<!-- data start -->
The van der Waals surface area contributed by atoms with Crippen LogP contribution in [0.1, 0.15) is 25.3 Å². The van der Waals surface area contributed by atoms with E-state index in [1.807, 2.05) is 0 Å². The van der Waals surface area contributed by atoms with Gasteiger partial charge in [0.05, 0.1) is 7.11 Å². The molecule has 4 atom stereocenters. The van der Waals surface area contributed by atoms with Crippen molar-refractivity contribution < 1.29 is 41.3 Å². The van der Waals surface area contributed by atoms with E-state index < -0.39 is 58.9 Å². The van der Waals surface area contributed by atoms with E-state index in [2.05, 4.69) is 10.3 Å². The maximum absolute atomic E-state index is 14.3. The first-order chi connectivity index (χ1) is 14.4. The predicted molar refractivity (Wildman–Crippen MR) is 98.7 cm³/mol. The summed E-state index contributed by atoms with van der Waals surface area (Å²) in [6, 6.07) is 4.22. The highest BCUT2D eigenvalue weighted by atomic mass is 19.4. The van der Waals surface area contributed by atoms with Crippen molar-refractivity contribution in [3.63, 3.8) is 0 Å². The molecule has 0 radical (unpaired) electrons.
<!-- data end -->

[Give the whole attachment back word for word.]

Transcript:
The van der Waals surface area contributed by atoms with Crippen LogP contribution in [0.1, 0.15) is 25.3 Å². The van der Waals surface area contributed by atoms with E-state index in [1.807, 2.05) is 0 Å². The van der Waals surface area contributed by atoms with Gasteiger partial charge in [0.05, 0.1) is 7.11 Å². The molecule has 4 atom stereocenters. The van der Waals surface area contributed by atoms with Crippen molar-refractivity contribution < 1.29 is 41.3 Å². The van der Waals surface area contributed by atoms with E-state index < -0.39 is 58.9 Å². The van der Waals surface area contributed by atoms with E-state index in [2.05, 4.69) is 10.3 Å². The maximum absolute atomic E-state index is 14.3. The first-order chi connectivity index (χ1) is 14.4. The predicted molar refractivity (Wildman–Crippen MR) is 98.7 cm³/mol. The summed E-state index contributed by atoms with van der Waals surface area (Å²) in [6, 6.07) is 4.22. The highest BCUT2D eigenvalue weighted by atomic mass is 19.4. The van der Waals surface area contributed by atoms with Crippen molar-refractivity contribution in [3.63, 3.8) is 0 Å². The molecule has 0 radical (unpaired) electrons.